I'd love to talk with people more about this. In the meantime, I'll search around and in the comments I'll post any links to the importance of sitting for learning purposes in school.

Monday, November 19, 2012

Media Production Primary Division Style

I am so proud of the students I teach. They come up with such insightful thoughts and can create such interesting products. My schedule this year lacks open flexible partner time (not good) but grants me time for library, ICT, and media lessons for everyone from Grades JK-4 (among other assignments).

A Twitter post from Colin Jagoe inspired me to try a pretty ambitious project much earlier in the school year than I would usually attempt. He asked if the very kinesthetic definition of media that I use with my primary students was available to see online. I was originally going to make my own YouTube video but then it struck me: why not have the students make these videos?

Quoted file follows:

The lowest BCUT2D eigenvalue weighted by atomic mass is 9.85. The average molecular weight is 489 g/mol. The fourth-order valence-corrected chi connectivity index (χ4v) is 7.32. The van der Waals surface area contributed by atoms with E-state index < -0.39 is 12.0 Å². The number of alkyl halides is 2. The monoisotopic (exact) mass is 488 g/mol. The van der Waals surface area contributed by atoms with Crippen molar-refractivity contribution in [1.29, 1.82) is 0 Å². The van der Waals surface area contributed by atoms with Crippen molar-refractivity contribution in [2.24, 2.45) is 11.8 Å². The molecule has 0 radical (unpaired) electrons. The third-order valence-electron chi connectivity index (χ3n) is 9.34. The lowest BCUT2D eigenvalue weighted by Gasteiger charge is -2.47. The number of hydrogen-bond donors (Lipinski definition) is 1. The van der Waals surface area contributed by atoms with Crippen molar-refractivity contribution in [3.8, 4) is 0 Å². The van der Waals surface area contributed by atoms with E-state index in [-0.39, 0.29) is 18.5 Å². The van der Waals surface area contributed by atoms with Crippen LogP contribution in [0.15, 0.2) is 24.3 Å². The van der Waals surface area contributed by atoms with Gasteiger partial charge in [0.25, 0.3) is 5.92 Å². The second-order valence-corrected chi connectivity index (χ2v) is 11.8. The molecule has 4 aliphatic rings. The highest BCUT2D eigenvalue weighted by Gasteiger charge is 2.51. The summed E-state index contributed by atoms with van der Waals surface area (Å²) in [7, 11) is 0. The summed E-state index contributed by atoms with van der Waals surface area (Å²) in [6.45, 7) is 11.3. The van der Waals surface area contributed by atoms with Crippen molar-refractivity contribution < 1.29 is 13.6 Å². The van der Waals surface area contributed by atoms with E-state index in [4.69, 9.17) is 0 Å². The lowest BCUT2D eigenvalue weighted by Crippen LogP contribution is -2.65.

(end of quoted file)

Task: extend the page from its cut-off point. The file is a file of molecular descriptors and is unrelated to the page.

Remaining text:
I undertook this task with four of my upper primary classes (two Grade 1-2 groups, a Grade 2-3 class and our Grade 3-4 class). My main request was that our video share our definition of media. They were allowed to select the means and method to do this within a TV show / movie format. Each class took a different approach. I'm proud to announce that three out of the four videos are now complete and available for public viewing on YouTube. (The last video, to be created and filmed in Minecraft, has experienced "technical delays" because the open LAN connection wouldn't work and the multi-school server IP has not yet been approved by the school board. I'm not a very patient person but the students are still committed to making this film, so once this gets settled, we'll resume the project.)